• Reduce overall equipment stress by reducing the overall time equipment is exposed to high test pressures.
  • Reduce non-productive time (NPT) by identifying component degradation and troubling performance trends in real-time. This allows you to integrate maintenance plans with normal operations to ensure equipment is swapped out with minimal impact to critical path operations.
  • Compare operational efficiencies across your global fleets and identify areas or trends for continuous improvement for optimal efficiency and asset health.

IPT Is an Industry Leader in the Implementation of CBM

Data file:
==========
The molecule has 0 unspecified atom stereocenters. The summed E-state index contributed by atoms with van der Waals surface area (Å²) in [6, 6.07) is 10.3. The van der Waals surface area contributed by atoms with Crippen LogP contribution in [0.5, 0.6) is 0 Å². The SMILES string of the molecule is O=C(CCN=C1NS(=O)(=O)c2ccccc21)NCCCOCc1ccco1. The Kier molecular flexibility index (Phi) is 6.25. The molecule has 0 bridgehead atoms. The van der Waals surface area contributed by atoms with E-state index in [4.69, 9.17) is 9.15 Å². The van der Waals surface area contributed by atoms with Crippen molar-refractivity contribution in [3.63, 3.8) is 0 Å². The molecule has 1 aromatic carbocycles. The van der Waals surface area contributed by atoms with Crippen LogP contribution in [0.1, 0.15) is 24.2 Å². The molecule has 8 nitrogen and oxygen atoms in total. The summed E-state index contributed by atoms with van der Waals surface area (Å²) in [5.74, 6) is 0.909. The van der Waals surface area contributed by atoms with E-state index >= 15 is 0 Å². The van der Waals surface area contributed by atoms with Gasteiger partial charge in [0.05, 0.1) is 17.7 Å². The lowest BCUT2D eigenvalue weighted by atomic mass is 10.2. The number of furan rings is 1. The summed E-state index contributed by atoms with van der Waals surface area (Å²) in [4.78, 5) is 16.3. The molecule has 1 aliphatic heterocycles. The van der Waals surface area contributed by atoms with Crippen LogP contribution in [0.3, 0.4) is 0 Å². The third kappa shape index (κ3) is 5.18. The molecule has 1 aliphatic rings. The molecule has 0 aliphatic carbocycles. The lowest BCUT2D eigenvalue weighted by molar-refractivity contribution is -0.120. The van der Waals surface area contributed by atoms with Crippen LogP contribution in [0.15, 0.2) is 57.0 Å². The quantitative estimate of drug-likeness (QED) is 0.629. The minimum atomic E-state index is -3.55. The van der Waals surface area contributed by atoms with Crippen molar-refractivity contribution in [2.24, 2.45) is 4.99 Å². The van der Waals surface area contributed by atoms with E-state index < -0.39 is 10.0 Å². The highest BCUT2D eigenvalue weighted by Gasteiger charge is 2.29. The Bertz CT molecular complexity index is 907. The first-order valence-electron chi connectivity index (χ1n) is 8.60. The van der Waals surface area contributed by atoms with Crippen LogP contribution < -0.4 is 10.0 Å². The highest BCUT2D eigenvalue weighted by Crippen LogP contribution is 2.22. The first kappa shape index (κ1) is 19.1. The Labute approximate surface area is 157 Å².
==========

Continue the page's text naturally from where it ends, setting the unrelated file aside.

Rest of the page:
IPT is directly involved in crafting industry best practices and procedures for CBM with the API SC16 technical committee in partnership with super-majors and global operators. For over a decade, IPT’s SureView platform has given customers the ability to store BOP test data, equipment reports, and failure reports that can now be used for CBM. Customers can also use SureView to store any information from sensors or other asset data sources connected to programmable logic controllers (PLCs). From this data, we use our proprietary algorithm to detect and extract function test data to gain insight into the current health trends of BOP components. Our automated algorithm and team will identify problematic components or processes to help keep your operations safe and accountable to regulatory or operator requirements.